Srinivasan speaks to using social media to create connections

RRamesh Srinivasan, assistant professor at UCLA in design and media/information studies, delivered the Oct. 20 Liberation Technology seminar. The talk was entitled, “Layers of Networks: How the Street, Institutions, and Mediascape Converge in Egypt.” This wide ranging talk takes us through his fieldwork in Kyrgyzstan, India and other countries and culminates with his recent fieldwork in Egypt on the use of social media in the revolution. Through these journeys he argues that technology has the potential to act as a ‘bridge’ that could connect peoples across cultures.

Ramesh discusses his field experiments in India where he provided people in his fieldwork villages with video cameras to document any issue that was valuable to them, and discovered that the process of recording and watching the videos helped in developing broad social priorities. Similarly during his work in Kyrgyzstan and in Egypt he observed that a small sphere of bloggers used social media to create strong ties among themselves, and given the media ecology with the social media having connections with other media, they ended up having a broader reach among the international community. In essence, they served as bridges communicating across boundaries.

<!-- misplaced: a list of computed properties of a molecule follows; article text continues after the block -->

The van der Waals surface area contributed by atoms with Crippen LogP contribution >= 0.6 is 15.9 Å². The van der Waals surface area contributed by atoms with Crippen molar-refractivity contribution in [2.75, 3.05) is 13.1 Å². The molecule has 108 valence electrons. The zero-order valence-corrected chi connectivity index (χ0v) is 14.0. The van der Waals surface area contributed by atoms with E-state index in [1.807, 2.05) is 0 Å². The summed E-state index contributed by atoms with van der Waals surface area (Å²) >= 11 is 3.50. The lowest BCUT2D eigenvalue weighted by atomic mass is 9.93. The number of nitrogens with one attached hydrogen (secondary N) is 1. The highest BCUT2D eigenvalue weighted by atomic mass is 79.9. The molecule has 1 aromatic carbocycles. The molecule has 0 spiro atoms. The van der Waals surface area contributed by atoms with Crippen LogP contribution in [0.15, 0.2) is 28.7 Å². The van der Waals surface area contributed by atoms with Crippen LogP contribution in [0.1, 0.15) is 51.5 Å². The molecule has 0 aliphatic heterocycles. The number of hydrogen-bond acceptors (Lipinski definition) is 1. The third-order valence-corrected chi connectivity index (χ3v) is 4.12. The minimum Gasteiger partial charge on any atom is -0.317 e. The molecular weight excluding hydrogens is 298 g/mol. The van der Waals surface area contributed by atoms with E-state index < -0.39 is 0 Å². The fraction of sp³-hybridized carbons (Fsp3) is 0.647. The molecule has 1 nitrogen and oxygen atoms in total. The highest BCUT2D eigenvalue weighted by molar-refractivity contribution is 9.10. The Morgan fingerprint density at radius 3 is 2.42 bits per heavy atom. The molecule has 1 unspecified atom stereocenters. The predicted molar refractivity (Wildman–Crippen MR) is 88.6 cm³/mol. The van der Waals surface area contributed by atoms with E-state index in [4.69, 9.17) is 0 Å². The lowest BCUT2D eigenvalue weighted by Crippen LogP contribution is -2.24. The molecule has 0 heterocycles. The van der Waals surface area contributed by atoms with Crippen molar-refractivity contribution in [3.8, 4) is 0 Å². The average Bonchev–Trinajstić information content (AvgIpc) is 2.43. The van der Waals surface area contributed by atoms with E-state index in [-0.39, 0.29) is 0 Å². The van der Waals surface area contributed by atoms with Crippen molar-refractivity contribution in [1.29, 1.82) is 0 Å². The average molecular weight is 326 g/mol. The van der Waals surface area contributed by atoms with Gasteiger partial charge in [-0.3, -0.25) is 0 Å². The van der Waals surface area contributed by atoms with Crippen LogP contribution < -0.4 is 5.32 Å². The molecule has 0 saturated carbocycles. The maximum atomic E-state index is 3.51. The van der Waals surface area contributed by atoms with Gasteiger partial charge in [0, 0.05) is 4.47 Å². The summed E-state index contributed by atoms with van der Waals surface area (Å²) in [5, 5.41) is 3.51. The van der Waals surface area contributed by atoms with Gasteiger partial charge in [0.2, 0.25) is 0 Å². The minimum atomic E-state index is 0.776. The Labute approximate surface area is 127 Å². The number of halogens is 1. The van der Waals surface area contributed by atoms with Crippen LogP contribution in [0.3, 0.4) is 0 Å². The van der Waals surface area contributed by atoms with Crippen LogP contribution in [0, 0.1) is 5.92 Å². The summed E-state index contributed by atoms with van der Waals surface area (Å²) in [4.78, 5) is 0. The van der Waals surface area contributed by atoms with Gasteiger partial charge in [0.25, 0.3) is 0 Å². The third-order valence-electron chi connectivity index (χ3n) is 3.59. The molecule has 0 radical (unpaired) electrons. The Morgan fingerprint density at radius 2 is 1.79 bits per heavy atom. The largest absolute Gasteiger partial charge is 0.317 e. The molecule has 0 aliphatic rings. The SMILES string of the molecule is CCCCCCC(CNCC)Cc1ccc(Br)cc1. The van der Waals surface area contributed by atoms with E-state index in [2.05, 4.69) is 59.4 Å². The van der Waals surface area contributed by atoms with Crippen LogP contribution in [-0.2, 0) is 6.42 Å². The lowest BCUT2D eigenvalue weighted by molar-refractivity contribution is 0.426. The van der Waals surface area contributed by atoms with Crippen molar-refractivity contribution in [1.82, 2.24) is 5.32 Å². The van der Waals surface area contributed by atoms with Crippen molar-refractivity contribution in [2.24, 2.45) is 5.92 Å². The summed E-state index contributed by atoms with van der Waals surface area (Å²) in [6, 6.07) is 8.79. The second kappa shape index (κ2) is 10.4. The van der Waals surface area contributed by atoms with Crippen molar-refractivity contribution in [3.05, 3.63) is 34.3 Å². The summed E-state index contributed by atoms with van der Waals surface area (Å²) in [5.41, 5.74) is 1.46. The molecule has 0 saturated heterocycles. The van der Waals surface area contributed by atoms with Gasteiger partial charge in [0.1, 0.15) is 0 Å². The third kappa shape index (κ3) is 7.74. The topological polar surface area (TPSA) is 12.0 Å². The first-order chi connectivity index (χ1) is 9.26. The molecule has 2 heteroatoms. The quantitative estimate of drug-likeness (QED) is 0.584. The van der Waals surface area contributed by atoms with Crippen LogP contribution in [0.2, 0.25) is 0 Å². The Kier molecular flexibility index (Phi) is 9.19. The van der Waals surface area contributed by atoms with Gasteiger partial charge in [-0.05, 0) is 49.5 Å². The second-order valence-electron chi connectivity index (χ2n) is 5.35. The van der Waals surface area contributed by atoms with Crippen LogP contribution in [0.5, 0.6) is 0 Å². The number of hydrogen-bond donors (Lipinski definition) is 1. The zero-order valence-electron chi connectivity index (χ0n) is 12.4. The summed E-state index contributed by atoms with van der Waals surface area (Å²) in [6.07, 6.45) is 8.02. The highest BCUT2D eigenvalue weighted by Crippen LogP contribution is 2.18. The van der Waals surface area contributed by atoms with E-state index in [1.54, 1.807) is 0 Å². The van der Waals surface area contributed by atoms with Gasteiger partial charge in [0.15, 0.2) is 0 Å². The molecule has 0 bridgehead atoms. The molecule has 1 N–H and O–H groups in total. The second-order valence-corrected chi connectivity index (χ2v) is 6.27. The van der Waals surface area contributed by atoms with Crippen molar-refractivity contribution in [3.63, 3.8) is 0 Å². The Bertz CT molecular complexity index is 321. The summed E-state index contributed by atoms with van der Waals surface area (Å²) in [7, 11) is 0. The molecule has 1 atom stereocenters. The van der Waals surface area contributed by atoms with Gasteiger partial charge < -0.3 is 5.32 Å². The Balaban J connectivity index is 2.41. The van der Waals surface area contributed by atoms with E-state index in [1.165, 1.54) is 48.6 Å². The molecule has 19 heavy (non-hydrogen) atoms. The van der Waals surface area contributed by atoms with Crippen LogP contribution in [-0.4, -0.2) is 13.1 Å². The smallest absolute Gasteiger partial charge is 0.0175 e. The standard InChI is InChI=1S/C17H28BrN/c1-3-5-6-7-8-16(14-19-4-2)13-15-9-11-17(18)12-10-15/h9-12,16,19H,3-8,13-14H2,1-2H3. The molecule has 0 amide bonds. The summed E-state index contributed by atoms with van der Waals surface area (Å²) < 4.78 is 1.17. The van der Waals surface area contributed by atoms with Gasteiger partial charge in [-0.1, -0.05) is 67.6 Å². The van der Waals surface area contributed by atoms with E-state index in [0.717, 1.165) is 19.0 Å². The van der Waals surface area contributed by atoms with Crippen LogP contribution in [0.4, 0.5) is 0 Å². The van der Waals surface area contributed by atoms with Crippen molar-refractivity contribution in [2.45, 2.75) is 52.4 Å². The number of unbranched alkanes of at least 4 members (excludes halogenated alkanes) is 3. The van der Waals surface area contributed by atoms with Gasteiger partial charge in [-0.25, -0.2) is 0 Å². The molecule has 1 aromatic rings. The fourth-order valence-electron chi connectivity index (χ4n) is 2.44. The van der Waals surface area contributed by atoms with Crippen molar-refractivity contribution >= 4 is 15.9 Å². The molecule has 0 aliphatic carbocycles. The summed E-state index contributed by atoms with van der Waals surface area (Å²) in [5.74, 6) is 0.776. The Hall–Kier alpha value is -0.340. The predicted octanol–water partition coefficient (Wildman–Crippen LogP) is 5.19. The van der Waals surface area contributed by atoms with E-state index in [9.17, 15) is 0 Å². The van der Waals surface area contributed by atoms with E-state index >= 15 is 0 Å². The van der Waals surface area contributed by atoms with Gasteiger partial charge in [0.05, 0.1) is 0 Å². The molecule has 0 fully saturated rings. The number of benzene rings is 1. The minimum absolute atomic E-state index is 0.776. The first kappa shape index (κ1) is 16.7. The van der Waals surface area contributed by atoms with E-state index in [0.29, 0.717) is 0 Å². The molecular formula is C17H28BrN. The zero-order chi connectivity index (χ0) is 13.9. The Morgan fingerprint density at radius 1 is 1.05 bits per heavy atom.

The key themes of the talk revolved around the concepts of bridges, interfaces and networks. Ramesh argued that he has sought to understand the role that technology could play in fostering meaningful dialogue among peoples who have different vocabularies and understandings with which they approach the world i.e. “What bridges will bring people together in terms of multi-cultural interaction?” Ramesh argued that technologies are culturally constructed, and culturally created and that technologies can serve as bridges if diverse cultural values or ontologies are considered in their design. Technologies can then act as bridges to connect people across networks.

The talk takes us through the complexities of social media serving as a bridge and discusses preliminary ideas for designing an online architecture that could provide a space for multiple voices and serve as a bridge across different cultures.